Partnering with Roma Activists to Evaluate Political Mainstreaming in Slovakia

In two days the world will celebrate International Roma Day, which highlights the issues facing Romani people around the world.

The day officially commemorates the first meeting of the International Romani Union and serves as a reminder of the struggles Romani people still face in achieving equal representation and rights.

The Roma comprise close to 7 percent of the population in Slovakia, but they are underrepresented politically, especially in elected office and in mainstream political parties. They face many challenges as they try to use the political process to address the severe economic, social and human rights problems that afflict their communities.

In 2003, in an effort to develop a program strategy for the Roma, NDI deployed an interdisciplinary assessment team to Slovakia. The team recommended that the Institute support integrating Roma ethnic minorities into Slovakia’s mainstream political institutions and processes.

In line with NDI’s objective of increasing the political inclusion of marginalized groups, political mainstreaming enables historically marginalized communities to gain a voice within existing political structures. To that end, the multi-year program was based on two overarching assumptions:

  • If Roma were integrated into government and political institutions, they would use political processes to address the concerns facing their communities; and
  • If Roma citizens engaged in issue-based advocacy and promoted civic activism, they would be able to hold their elected representatives and government institutions accountable for their commitments.

Over the last decade, with funding from the National Endowment for Democracy (NED), NDI has supported Roma political candidates, civic activists and elected officials as they seek to increase their participation in civic and political life. 

Ethnic Minorities and Political Mainstreaming - Does it Work?

Over the past 10 years NDI has witnessed many “firsts” through its collaboration with Roma activists: Peter Pollak, an alumnus of an NDI program, became the first Roma member of the Slovak parliament in 2012; Roma youth in Hungary and Slovakia have partnered with non-Roma youth to organize festivals and events that emphasize diversity and collaboration; and Roma elected officials and civic activists have used their respective positions to advocate for improved living conditions in their communities.

Yet political mainstreaming is a complex process. Programs that support mainstreaming must take into account the historic, socio-economic, political and cultural contexts in which they operate. The political abilities of the minority are only part of the equation. Do political institutions and policies promote an assimilationist, segregationist or multicultural approach to minority participation? How do broader socio-economic and geopolitical changes affect whether ethnic minorities can expand their political voice and space? How do entrenched prejudices impact whether minorities can build political legitimacy among both minority and majority constituencies?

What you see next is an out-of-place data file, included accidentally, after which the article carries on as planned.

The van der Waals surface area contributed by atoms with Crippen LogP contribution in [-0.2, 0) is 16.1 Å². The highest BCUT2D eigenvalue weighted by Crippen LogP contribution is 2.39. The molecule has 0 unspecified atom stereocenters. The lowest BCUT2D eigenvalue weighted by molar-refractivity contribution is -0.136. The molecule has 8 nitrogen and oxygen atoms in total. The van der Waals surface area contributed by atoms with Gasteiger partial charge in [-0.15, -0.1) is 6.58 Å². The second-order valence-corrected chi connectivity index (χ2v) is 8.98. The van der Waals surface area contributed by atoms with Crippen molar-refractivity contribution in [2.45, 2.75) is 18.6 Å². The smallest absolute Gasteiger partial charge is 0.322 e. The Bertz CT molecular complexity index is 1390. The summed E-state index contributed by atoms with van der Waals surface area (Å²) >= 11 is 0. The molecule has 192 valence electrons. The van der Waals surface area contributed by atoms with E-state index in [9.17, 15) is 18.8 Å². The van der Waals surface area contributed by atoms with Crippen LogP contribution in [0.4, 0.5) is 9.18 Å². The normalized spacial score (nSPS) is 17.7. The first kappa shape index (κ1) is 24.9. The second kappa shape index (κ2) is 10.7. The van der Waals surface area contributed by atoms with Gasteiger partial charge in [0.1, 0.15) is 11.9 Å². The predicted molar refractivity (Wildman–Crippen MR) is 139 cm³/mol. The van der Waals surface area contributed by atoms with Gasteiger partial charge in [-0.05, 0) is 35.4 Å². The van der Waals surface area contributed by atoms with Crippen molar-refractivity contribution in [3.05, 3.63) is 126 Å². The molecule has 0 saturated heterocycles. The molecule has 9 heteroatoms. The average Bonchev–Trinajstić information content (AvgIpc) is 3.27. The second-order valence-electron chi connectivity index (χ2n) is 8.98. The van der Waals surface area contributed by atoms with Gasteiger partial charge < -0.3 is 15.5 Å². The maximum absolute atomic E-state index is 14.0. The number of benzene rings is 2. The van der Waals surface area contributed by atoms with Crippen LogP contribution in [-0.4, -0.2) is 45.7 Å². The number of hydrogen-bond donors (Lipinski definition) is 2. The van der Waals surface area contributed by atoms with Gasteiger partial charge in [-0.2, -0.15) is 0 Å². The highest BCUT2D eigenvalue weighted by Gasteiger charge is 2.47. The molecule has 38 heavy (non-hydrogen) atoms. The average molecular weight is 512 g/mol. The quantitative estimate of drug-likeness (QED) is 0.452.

In 2014, both NDI and the NED wanted to know if their 10-year approach to political mainstreaming in Slovakia was effective, and if their assumptions held true over time. To answer these questions, they wanted to go beyond simply inventorying the results of the program. Instead, NDI wanted to engage Roma activists and leaders as analytical partners in answering more complex questions on political inclusion of ethnic minorities.

Why A Participatory Evaluation Approach? 

NDI decided to use a Participatory Action Research (PAR) model to evaluate retrospectively its 10-year program, as an extension of its commitment to inclusive political processes. Similar to political inclusion, PAR models seek to empowerment those most directly affected by the issues under evaluation by engaging them in collective inquiry and decision making.  Therefore, the first step in the participatory evaluation would be to engage Roma program participants in defining the evaluation questions.

To that end, early last month, NDI held Participatory Analysis Sessions with Roma activists and leaders across Slovakia, reflecting on the contextual factors that have helped and hindered their political inclusion over the last 10 years. Most importantly, NDI wanted to identify evaluation questions of importance to Roma activists. The result of the Participatory Analysis Sessions are a set of questions that reflect the complexities of political mainstreaming at the local, regional and national levels, which have important implications for our understanding of the relationship between ethnic minorities, democratic development and the state.

Over the next 12-months, with support from the NED, NDI will partner with Roma leaders and activists to answer these evaluation questions. The participatory evaluation initiative will include a Roma Advisory Council and Roma research assistants as partners in designing the evaluation; collecting, analyzing and interpreting the data; and using the findings for collective action aimed at achieving equal representation and rights within Slovakia’s consolidating democracy.